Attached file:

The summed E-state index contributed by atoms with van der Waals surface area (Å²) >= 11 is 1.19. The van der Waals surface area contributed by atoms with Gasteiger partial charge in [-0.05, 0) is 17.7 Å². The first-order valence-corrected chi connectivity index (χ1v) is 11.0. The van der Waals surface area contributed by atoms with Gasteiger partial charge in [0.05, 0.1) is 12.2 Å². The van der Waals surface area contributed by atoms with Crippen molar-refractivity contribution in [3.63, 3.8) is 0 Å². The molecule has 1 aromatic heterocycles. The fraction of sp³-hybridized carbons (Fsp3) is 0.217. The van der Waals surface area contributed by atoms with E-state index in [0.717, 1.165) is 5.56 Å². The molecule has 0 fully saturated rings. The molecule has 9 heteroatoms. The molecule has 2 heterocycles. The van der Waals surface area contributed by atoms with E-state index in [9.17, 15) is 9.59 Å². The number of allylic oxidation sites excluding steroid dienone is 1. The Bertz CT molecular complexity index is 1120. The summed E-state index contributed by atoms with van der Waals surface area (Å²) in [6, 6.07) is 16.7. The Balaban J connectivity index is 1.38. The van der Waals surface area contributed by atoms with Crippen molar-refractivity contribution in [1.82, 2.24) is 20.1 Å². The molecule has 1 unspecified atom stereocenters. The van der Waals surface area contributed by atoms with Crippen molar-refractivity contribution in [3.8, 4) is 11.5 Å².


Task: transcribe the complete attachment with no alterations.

The summed E-state index contributed by atoms with van der Waals surface area (Å²) >= 11 is 1.19. The van der Waals surface area contributed by atoms with Gasteiger partial charge in [-0.05, 0) is 17.7 Å². The first-order valence-corrected chi connectivity index (χ1v) is 11.0. The van der Waals surface area contributed by atoms with Gasteiger partial charge in [0.05, 0.1) is 12.2 Å². The van der Waals surface area contributed by atoms with Crippen molar-refractivity contribution in [3.63, 3.8) is 0 Å². The molecule has 1 aromatic heterocycles. The fraction of sp³-hybridized carbons (Fsp3) is 0.217. The van der Waals surface area contributed by atoms with E-state index in [0.717, 1.165) is 5.56 Å². The molecule has 0 fully saturated rings. The molecule has 9 heteroatoms. The molecule has 2 heterocycles. The van der Waals surface area contributed by atoms with E-state index in [9.17, 15) is 9.59 Å². The number of allylic oxidation sites excluding steroid dienone is 1. The Bertz CT molecular complexity index is 1120. The summed E-state index contributed by atoms with van der Waals surface area (Å²) in [6, 6.07) is 16.7. The Balaban J connectivity index is 1.38. The van der Waals surface area contributed by atoms with Crippen molar-refractivity contribution in [1.82, 2.24) is 20.1 Å². The molecule has 1 unspecified atom stereocenters. The van der Waals surface area contributed by atoms with Crippen molar-refractivity contribution in [3.8, 4) is 11.5 Å².